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Principles of Language Learning and Teaching

H. Douglas Brown
Longman, 2000
pp. xii + 352

Reviewed by :

Robert J. Dickey
Kyongju University, Korea

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The Classic
Few items can genuinely be termed "a classic". '57 Chevys and 65 Mustangs, Melville's Moby Dick - and a language teaching textbook? Brown's Principles of Language Learning and Teaching is the classic primer on second language learning -- so much so that it continues to feature in many of the North American MATESL programs. Now in a fourth edition (the first edition was published in 1980), the book has grown with the advancement of studies in Second Language Acquisition. It has undergone significant reorganization and updating in this new edition.

Student Focussed
Though it would be hard to claim any textbook is "reader-friendly," this one comes close. Brown notes that the book grew out of graduate courses taught in second language acquisition, and one might consider that San Francisco State University (Brown's home school) has been one of the leading institutes of linguistic studies for many years; those students proved a fertile field for text development. In any case, the book is written in the active explanations common to the classroom teacher rather than the dry pedantics of the scholar's tome. Vignettes at the end of each chapter offer a quick view into various ELT classroom considerations: the grammar translation model, the audiolingual method, and principled eclecticism, among others.

As with any textbook, there are suggested readings at the end of each chapter, but this text has an exceptionally comprehensive bibliography, something over 850 entries! The questions for study ending each chapter are divided into whole class discussions, group/pair work, and individual work, and to help internalize the chapters, there are journal assignments that help the reader to reflect upon a current or previous foreign language learning experience.

As with each of the resources reviewed in this column, a principle concern is the ability for a self-studying teacher to make use of the materials. Brown points out that his book is intended to give a

"comprehensive picture of the theoretical foundations of language learning and teaching. But that theory remains abstract and relatively powerless without its application to the practical concerns of pedagogy in the classroom."

Many of the English language teachers practicing in Asia have little or no theoretical background in language learning theory: Brown's Principles helps tie together those various conference presentations we may have heard, and journal articles, read, and helps fill in the gaps. Brown's straightforward approach obviates any need for a tutor, though discussion of these materials with others would undoubtedly be fruitful for most readers.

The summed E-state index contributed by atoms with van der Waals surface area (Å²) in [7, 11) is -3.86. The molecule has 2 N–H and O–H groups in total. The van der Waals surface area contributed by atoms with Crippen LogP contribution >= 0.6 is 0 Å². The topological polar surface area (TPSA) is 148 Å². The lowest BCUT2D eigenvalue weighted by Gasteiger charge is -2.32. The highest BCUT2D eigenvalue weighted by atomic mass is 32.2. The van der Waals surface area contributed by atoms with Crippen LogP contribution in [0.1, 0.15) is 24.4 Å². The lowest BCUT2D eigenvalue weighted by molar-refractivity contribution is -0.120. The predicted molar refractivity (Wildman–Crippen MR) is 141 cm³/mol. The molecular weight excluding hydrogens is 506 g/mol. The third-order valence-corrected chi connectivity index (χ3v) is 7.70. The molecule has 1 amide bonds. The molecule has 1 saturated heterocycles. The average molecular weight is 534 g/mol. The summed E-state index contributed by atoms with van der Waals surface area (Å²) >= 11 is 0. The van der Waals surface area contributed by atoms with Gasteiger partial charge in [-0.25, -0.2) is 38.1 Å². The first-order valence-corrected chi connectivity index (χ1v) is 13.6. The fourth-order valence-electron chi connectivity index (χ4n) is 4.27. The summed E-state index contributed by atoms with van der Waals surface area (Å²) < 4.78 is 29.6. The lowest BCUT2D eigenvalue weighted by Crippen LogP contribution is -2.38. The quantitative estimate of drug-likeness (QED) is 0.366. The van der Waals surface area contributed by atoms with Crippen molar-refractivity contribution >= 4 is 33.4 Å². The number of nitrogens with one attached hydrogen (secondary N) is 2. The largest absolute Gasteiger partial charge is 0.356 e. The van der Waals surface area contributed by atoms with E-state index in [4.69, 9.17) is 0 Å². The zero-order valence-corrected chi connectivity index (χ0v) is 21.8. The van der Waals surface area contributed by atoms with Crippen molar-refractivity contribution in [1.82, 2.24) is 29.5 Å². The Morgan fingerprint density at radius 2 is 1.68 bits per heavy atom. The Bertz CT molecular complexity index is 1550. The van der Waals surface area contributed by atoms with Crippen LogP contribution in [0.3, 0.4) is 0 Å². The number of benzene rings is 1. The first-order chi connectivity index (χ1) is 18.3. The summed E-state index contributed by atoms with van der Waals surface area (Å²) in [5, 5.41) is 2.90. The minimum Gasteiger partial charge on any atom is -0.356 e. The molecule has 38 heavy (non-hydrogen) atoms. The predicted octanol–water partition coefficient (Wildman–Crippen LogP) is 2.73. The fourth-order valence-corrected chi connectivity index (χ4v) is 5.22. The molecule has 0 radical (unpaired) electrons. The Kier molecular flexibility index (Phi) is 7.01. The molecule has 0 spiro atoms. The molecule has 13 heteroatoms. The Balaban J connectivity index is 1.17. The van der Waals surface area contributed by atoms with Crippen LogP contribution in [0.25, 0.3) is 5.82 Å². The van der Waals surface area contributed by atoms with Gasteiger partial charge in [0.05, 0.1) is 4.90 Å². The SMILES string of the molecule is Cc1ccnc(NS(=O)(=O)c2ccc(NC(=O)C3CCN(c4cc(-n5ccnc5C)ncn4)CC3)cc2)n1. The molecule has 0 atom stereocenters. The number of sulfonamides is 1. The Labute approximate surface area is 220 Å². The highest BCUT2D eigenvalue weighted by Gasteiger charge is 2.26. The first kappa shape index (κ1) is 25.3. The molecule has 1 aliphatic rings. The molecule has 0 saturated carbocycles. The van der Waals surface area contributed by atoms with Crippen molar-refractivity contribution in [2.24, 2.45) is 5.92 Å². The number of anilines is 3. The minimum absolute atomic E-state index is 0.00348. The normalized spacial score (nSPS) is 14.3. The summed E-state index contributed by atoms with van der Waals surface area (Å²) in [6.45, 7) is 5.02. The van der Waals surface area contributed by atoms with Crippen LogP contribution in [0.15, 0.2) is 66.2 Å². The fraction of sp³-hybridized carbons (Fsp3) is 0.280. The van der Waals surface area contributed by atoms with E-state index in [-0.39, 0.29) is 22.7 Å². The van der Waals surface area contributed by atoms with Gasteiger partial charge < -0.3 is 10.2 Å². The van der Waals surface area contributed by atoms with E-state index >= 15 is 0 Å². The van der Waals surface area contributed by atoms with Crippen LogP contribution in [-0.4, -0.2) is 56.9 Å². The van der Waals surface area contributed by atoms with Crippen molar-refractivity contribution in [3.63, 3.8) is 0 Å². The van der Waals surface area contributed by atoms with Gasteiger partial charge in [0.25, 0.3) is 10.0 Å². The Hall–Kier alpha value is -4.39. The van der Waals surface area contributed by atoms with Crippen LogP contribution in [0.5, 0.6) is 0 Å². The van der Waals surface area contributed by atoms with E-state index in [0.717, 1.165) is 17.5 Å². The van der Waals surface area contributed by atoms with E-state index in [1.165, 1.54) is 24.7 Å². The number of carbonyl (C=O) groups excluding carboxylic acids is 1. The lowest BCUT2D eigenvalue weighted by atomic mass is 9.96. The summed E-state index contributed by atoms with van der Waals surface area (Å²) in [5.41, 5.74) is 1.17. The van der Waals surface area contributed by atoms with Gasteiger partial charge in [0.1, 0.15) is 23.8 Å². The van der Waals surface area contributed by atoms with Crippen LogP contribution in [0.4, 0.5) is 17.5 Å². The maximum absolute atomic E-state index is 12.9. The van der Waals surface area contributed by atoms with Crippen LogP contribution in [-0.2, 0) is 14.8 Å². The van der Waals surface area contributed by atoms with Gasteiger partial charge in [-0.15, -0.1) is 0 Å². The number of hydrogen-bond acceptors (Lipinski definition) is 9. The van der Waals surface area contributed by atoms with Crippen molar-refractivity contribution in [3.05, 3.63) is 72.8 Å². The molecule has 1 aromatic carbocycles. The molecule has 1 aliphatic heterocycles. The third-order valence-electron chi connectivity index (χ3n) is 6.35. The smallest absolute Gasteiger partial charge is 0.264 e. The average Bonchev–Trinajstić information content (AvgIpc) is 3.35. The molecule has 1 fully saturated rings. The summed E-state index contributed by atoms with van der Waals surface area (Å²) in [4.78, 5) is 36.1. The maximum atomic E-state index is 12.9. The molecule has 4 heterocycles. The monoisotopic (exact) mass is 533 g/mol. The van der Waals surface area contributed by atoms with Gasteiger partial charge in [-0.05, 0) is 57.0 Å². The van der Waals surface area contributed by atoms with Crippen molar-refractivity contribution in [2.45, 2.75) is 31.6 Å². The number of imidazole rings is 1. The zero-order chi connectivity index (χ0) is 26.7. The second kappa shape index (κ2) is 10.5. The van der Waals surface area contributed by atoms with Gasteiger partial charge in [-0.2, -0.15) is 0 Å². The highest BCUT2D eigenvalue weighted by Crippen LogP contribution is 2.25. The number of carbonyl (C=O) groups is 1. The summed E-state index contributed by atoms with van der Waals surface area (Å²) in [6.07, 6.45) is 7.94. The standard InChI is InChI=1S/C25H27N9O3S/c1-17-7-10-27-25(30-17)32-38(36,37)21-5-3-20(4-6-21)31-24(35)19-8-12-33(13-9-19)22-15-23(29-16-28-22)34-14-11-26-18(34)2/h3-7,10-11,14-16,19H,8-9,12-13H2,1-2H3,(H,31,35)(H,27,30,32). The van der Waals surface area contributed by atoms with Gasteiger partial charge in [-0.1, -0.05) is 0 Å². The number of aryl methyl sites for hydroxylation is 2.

The discussion of the issues and problems in the Critical Period Hypothesis is of particular interest. This reader left Chapter 3 wondering if it shouldn't be required reading for officials in the various Ministries of Education around Asia, at least for those who apparently haven't fully considered the "younger is better" myth.

More Than Words
For those who favor more visual learning styles, this book has particularly clear and insightful tables and figures. Too often overlooked, or overcluttered in other textbooks, these are one of the principle assets of this volume -- though we could wish for still more!

Broad Coverage
A few chapter titles may help define the breadth of the text: First Language Acquisition, Age and Acquisition, Human Learning, Styles and Strategies, Personality Factors, Sociocultural Factors, Cross-Linguistic Influence, Communicative Competence, and Theories of Second Language Acquisition. While this volume may focus more (or less) on any particular topic area than other texts, it covers most areas, with the exception of language testing, which was dropped from this 4th edition. (The 3rd edition is still available in many bookstores.) The suggestions for further reading have eliminated most of the highly technical publications listed in previous editions, instead pointing towards materials appropriate for students just beginning their studies in second language acquisition.

So, can a textbook be a classic? Well, Brown's Principles of Language Learning and Teaching remains the standard after 20 years. For those teachers who haven't taken a course in language learning theory, the readability of this book, along with its stature within the profession, makes it a "first choice" in your next bookshop visit, along with current best sellers and, of course, "literary classics".

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